They have only been allowed to use ‘Alternative Business Structures’, to raise public finance finance and employ non-legal directors as a result of the Legal Services Act 2007. This allows legal businesses to consolidate, invest in technology, hire business people and compete more effectively, particularly in more commoditised elements of law (e.g. probate and conveyancing) people would tend to go to high street lawyers for in the past. This won’t affect the magic circle and corporate law much, though I would expect the more commoditised areas of law to be disrupted over time. In the long run traditional law firms will be at a structural disadvantage in a more competitive environment from lesser access to finance needed to invest in technology (which will become a much more key component in delivering services efficiently). However, this will take a long time. Decent investment opportunities seem rather limited so far...

Blog: Quality Share Surfer
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sharmvr 8th Feb 13 of 30
6

In reply to post #445458

Hold Duke Royalty (LON:DUKE)
I too am struggling with this one. On the face of it, diversification and much higher yields with some further equity upside.
However, it seems that the target was more aggressive in taking risk and used leverage, which might explain the smaller principal investment.
I understand that these have follow on opportunities which will align them with transaction size more typical of Duke Royalty (LON:DUKE)

Look forward to Graham's interview as well. In addition to the risk, I would be interested in cultural fit since Duke seems to be quite a conservative business, and that was the impression I got from the earlier podcast Graham did on Cube.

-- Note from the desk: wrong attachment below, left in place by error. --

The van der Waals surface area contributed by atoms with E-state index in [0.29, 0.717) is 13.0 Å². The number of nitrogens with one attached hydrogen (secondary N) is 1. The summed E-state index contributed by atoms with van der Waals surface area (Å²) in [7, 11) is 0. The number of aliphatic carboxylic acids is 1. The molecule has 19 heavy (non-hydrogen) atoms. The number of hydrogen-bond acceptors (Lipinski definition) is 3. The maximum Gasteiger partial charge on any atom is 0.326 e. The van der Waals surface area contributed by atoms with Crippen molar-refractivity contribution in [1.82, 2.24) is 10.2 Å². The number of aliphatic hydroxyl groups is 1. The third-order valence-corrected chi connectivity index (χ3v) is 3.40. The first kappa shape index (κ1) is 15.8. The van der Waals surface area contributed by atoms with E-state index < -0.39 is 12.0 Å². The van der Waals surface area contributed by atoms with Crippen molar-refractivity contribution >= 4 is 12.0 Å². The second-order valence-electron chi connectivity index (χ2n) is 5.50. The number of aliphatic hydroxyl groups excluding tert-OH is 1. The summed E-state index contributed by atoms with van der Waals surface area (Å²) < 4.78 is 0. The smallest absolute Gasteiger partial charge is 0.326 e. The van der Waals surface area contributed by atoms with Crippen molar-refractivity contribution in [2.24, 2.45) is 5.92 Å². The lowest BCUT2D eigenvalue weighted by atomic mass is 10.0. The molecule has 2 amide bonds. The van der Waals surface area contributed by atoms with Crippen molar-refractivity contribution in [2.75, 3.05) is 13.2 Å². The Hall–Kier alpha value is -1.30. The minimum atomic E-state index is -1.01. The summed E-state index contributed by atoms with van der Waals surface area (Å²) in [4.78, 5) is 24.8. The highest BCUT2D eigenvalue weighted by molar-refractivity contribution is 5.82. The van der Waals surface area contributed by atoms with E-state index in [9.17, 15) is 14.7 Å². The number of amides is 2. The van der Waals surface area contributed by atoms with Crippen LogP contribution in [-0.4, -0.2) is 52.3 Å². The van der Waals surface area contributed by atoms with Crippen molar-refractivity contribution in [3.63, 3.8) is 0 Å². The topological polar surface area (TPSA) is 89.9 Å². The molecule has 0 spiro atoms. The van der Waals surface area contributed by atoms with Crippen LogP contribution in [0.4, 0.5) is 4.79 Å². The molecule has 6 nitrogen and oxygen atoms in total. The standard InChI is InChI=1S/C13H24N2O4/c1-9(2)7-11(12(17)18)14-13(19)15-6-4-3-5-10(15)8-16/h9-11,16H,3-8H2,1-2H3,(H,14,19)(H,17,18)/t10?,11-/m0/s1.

Happy Friday all

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Paul Scott 8th Feb 14 of 30
19

Coming back to you re OnTheMarket (OTMP). To emphasise a point that some readers don't seem to have understood. The company is not issuing shares like confetti to estate agents. What it is actually doing is this (which was the planned strategy at IPO);

First year free - this strategy is designed to quickly increase the number of estate agents using the OnTheMarket platform. This has been very successful, with the company rapidly gaining on Rightmove & Zoopla in terms of number of properties listed. See this RNS earlier this week, with some impressive stats.

Conversion to long-term paying contracts - this is the absolute crux of the matter. If OTMP can convert free trial agents into paying contracts (it charges about a quarter of what Rightmove charges), in enough numbers, then there is a chance that its business model could really take off. Then we would have a 5-10 bagger (more, if it supplants Rightmove) on our hands. That's why this share is interesting - but it's very much binary in terms of outcome!

The key to converting free trial estate agents onto long-term, paying contracts, is the inducement of free shares (with a lock in). The idea being that estate agents then benefit from OTMP doing well, and it incentivises them to promote OTM portal to their clients & everyone who they talk to.


Zeus Capital note - there is a very interesting, indeed innovative, note from Zeus Capital out this week. It's available on Research Tree. It has testimonials from 39 clients of OTMP, and makes fascinating reading. Obviously these will be the best testimonials, and many are from single office, or small chains of estate agents.

A recurring theme in these testimonials is just how fed up estate agents are with Rightmove's excessive charges, repeated price rises, and huge profit margin. Rightmove shareholders need to sit up & listen to this - any business with is obviously profiteering, and upsetting its captive customers, is probably going to run into trouble eventually.

Several small agents complain that Rightmove charges are higher than their office rental! A few have found that OTMP provides enough high quality leads for them to drop Rightmove altogether.


Lock-Ins - given that the original estate agent backers bought shares in the company, then lock-ins were included. Details on this are on p.44/45 of the Admission Document. The good news is that 80% of the original shares are locked in for 5 years, which is 9 Feb 2023.

The bad news is that 10% of the original (36.2m) shares are permissable for sale, with a lock-in expiring tomorrow. Then a further 10% expire on 9/2/2020.

So next week will determine whether the house brokers have done a good job in lining up buyers for any shares which agents decide to sell in the market. I would be surprised, and disappointed, if Zeus are not able to arrange buyers for a maximum of 3.6m shares which could potentially come on the market (see what I did there?!) next week. Zeus should have lined up Institutional buyers in advance.